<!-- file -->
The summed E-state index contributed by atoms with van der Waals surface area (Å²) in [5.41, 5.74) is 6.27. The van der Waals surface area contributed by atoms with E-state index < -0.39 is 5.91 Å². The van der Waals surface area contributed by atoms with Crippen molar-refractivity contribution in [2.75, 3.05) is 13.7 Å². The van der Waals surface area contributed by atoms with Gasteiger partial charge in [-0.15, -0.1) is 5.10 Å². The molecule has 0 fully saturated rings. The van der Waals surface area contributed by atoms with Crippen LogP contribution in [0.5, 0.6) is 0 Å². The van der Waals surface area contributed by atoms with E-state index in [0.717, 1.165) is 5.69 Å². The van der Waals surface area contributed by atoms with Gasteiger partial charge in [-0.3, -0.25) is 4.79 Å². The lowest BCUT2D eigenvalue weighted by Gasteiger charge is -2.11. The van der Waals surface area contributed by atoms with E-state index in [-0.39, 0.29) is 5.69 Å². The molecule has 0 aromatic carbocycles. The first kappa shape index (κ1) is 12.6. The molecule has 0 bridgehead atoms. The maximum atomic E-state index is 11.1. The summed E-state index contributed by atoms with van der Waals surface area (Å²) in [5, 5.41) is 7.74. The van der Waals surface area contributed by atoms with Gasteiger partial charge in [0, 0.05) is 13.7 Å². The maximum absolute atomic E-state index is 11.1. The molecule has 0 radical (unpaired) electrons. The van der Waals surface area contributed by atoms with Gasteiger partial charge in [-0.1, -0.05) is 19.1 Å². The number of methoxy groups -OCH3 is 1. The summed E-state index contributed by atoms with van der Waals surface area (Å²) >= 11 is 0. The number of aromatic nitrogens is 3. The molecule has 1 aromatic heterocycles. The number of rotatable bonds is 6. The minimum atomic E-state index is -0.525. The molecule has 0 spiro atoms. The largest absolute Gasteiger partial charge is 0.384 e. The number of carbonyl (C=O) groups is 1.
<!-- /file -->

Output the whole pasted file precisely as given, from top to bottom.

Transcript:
The summed E-state index contributed by atoms with van der Waals surface area (Å²) in [5.41, 5.74) is 6.27. The van der Waals surface area contributed by atoms with E-state index < -0.39 is 5.91 Å². The van der Waals surface area contributed by atoms with Crippen molar-refractivity contribution in [2.75, 3.05) is 13.7 Å². The van der Waals surface area contributed by atoms with Gasteiger partial charge in [-0.15, -0.1) is 5.10 Å². The molecule has 0 fully saturated rings. The van der Waals surface area contributed by atoms with Crippen LogP contribution in [0.5, 0.6) is 0 Å². The van der Waals surface area contributed by atoms with E-state index in [0.717, 1.165) is 5.69 Å². The van der Waals surface area contributed by atoms with Gasteiger partial charge in [-0.3, -0.25) is 4.79 Å². The lowest BCUT2D eigenvalue weighted by Gasteiger charge is -2.11. The van der Waals surface area contributed by atoms with E-state index in [-0.39, 0.29) is 5.69 Å². The molecule has 0 aromatic carbocycles. The first kappa shape index (κ1) is 12.6. The molecule has 0 bridgehead atoms. The maximum atomic E-state index is 11.1. The summed E-state index contributed by atoms with van der Waals surface area (Å²) in [5, 5.41) is 7.74. The van der Waals surface area contributed by atoms with Gasteiger partial charge in [0, 0.05) is 13.7 Å². The maximum absolute atomic E-state index is 11.1. The molecule has 0 radical (unpaired) electrons. The van der Waals surface area contributed by atoms with Gasteiger partial charge in [-0.1, -0.05) is 19.1 Å². The number of methoxy groups -OCH3 is 1. The summed E-state index contributed by atoms with van der Waals surface area (Å²) >= 11 is 0. The number of aromatic nitrogens is 3. The molecule has 1 aromatic heterocycles. The number of rotatable bonds is 6. The minimum atomic E-state index is -0.525. The molecule has 0 spiro atoms. The largest absolute Gasteiger partial charge is 0.384 e. The number of carbonyl (C=O) groups is 1.